President-elect Donald Trump plans to give his Cabinet secretaries and top aides significant latitude to run their federal agencies, marking a sharp departure from Barack Obama’s tightly controlled management style, according to people involved in and close to the transition.
Members of Congress, transition team officials, real estate lawyers, lobbyists and executives in New York who know Trump expect him to be a chairman-of-the-board style manager in the White House.
Trump, they say, doesn’t usually like getting into day-to-day minutiae or taking lengthy briefings on issues. He doesn’t have particularly strong feelings on the intricacies of some government issues and agencies, these people say, and would rather focus on high-profile issues, publicity and his brand.
And he’s expected to grant his Cabinet lots of autonomy — at least until he sees something as a problem or an issue involves significant publicity or money.
Trump is encouraging his top administration officials to make a splash in the first six months of his presidency, according to people involved in the transition and others who have spoken to them. “He wants them to totally shake these agencies up,” one person involved in the transition said. “He doesn’t want them to do business the same old way.”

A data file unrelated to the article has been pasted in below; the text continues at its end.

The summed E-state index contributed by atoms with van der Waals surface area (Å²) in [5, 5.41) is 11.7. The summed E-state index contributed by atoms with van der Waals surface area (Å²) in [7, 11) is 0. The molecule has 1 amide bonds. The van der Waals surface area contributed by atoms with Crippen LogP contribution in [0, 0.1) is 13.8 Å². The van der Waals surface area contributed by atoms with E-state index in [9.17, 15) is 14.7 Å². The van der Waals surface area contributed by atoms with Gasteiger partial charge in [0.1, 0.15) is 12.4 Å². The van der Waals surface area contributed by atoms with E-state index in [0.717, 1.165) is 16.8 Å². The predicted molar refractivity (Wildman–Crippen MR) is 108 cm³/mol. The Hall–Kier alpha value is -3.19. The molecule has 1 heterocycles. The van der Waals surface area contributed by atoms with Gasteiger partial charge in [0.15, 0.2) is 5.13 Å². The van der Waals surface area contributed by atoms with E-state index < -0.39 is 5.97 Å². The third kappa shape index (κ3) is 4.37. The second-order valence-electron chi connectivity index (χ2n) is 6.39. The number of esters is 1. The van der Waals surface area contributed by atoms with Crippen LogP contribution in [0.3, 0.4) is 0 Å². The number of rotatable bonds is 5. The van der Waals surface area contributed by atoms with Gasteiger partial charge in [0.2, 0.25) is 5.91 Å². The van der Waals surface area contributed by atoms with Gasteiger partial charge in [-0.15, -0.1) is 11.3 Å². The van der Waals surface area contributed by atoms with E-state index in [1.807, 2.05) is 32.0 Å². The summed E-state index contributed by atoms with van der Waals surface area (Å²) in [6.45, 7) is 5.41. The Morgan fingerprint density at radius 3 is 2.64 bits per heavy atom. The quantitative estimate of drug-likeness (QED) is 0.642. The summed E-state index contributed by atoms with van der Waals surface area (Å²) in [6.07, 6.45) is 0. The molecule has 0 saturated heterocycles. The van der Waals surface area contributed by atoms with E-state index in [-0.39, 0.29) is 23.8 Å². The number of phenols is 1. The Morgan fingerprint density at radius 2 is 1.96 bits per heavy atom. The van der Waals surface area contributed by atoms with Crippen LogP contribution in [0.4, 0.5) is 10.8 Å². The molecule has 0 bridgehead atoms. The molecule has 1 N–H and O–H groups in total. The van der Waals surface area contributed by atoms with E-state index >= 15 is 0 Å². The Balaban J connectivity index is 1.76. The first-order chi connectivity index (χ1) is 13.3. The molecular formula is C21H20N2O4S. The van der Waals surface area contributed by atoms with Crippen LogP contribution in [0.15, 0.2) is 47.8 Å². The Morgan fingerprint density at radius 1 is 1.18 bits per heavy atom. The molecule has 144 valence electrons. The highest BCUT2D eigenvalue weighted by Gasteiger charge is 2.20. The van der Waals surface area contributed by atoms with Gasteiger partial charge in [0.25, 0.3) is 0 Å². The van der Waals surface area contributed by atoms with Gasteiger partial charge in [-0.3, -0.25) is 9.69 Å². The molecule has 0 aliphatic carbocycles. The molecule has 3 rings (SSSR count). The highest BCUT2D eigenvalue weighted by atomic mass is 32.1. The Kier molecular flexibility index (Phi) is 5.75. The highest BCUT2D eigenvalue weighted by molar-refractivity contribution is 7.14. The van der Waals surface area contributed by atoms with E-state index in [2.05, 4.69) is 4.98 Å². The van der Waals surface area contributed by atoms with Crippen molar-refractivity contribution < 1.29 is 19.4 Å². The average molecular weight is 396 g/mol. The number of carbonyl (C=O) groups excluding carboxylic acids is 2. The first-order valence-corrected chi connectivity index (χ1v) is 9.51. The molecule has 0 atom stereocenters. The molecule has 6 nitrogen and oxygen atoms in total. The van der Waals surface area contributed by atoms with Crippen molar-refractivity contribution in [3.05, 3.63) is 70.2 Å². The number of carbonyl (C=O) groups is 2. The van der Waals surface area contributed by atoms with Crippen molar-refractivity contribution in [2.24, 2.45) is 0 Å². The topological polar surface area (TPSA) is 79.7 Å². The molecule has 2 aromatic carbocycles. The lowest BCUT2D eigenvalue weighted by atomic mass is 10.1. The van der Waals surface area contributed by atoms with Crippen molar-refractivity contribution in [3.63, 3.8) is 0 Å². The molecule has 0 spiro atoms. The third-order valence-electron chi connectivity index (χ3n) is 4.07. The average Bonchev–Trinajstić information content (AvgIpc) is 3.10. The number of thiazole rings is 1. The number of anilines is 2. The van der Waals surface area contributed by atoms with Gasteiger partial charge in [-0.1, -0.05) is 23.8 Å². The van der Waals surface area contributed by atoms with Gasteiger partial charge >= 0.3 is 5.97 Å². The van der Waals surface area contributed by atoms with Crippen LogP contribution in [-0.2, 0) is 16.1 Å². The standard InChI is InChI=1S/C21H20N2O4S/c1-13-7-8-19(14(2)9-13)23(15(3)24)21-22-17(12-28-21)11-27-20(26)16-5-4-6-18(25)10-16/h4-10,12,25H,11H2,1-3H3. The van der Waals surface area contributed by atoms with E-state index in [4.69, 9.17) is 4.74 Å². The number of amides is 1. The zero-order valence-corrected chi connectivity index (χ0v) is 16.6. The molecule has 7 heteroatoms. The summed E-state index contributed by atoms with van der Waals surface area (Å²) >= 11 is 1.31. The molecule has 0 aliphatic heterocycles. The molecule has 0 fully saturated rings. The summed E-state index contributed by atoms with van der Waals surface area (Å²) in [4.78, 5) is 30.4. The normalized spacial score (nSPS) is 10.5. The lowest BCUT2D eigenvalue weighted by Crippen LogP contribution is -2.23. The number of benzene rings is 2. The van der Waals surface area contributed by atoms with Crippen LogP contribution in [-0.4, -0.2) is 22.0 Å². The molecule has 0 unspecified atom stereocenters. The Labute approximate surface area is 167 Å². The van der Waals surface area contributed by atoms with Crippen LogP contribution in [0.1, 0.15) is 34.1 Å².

People who have worked with Trump for decades say he often talks about big-picture strategy with his executives but then leaves details and execution to others.
“You’d go several days when you wouldn’t hear from him,” said Sam Nunberg, a former Trump aide. “Then, he’d ask you ‘Are we on this? What’s going on with this? What’s happening there?’ If there’s something he wants done, he doesn’t do well with you telling him it’s not done yet.”
Trump likes to tell several people to handle an issue, creating competition, and seems to enjoy the chaos of his top advisers and aides disagreeing, people close to him say. He often likes playing people off one another, current and former aides say.
He can become obsessed with seemingly unimportant details — like the color of a floor in a hotel, or the exact dollar amount of a check, these people say. But unless he becomes interested in a project or issue, or unless it involves large sums of money or publicity, he stays away. “He tends to micromanage the budget,” Nunberg said.
He doesn’t like to be presented with long manuals and has a short attention span, these people say.
Louise Sunshine, a former Trump Organization executive who worked with him directly for 15 years, said he rarely told her “exactly what to do.” Trump, she says, will be involved in overall strategy, giving some direction but letting “Pence and Reince take care of most of it.”
Trump might be mostly hands off in some cases, but might get involved in matters he deems important enough. This confirms to me that there might be conflicting goals and miscommunication, I can clearly see Trump leaving tasks up to his secretaries - one of them cause a controversy or results didn't happen quick enough and then Trump firing them. However, the reasoning of the failure is partially because of the how the administration is structured.